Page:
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Sydney to join international remembrance marking the end of World War I

Sydney town crier Graham Keating is preparing for one of his most important performances – marking the centenary of the end of the war his own uncle fought in.

At 7pm on Monday 11 November 1918 the people of Sydney heard via news cable that the armistice had been signed and World War I was over.

A centenary on, at 7.05pm on Sunday 11 November 2018, Sydney will once again pause for another momentous announcement.

Sydney’s official town crier will join hundreds of other town criers from around the world in a performance marking 100 years since the end of World War I.

Graham Keating has been practising for weeks. He’s polished the bell he’ll ring aloud on the steps of Sydney Town Hall and pressed his colonial uniform.

He’s been rehearsing every line of a declaration of peace that’s come all the way from Buckingham Palace.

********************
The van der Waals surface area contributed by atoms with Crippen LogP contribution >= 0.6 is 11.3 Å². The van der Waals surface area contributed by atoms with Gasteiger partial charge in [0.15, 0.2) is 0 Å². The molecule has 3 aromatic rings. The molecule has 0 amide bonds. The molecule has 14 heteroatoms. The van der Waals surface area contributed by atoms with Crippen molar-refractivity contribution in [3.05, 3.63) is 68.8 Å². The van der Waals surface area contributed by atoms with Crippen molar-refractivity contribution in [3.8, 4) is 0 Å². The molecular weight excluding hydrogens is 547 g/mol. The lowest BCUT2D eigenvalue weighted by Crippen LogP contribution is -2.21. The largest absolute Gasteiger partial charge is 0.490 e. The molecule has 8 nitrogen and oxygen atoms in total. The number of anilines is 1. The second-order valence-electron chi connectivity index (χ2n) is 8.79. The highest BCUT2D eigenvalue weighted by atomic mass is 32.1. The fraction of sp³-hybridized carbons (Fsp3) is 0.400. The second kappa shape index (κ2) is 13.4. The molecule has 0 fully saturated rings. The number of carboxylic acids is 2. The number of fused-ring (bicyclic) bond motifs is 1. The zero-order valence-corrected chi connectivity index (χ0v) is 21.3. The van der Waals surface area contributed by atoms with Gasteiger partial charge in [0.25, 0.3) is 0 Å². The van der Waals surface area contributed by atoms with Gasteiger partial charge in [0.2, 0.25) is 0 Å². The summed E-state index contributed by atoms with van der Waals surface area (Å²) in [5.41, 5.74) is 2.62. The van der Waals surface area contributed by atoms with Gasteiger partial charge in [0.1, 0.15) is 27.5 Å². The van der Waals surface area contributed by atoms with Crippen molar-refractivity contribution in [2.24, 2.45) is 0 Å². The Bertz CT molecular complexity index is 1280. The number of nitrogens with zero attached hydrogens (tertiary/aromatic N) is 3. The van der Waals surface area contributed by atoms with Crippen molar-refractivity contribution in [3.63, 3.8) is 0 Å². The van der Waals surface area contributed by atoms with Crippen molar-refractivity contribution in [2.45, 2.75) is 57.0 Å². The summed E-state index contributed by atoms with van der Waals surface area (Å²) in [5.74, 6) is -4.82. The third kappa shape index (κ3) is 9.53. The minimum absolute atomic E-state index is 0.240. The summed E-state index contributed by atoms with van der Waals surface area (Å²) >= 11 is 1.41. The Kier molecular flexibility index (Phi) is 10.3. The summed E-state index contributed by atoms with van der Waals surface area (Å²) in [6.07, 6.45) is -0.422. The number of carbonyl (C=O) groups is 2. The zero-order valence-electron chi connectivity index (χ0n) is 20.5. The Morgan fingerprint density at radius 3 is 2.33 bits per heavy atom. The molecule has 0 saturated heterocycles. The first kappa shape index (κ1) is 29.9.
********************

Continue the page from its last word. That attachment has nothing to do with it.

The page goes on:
“I’m excited but it’s also a great honour and quite a responsibility, especially in these times when there are still conflicts around the world."

It’s part of a synchronised effort involving 1,300 pipers who’ll play When the Battle's Over on Remembrance Day across the world. Globally, thousands of beacons will be lit, wreaths laid and church bells rung to mark the anniversary.

Here in Sydney, Graham’s booming theatrical voice will have to compete with a lump in the back of his throat.

“My uncle was a World War I horseman who delivered ammunition to soldiers in Belgium. He would load his wagon and gee up his horse to carry ammunition to anti-aircraft guns, then return and take more ammunition to the front line," Graham said.

“Like many soldiers, uncle Tom enlisted for adventure and expected to be home within a week. But of course, tragedy and trauma followed and it’s a miracle he survived.

“When he returned home, like so many soldiers he found it tough. He would wake in the middle of the night and dive over the end of the bed thinking he was again in the trenches on the battlefield.”

Graham’s first performance as town crier was at Old Sydney Town theme park in the 1980s. He's since won 5 town crier world championships.

The 75-year-old has been Sydney’s official town crier for more than 30 years and it’s a role he takes very seriously.

“It does take a lot of preparation – you’re only as good as your last performance. But I love my city and its people. I’m very proud and honoured to be an ambassador for Sydney and Sydney Town Hall – it’s a great honour.”

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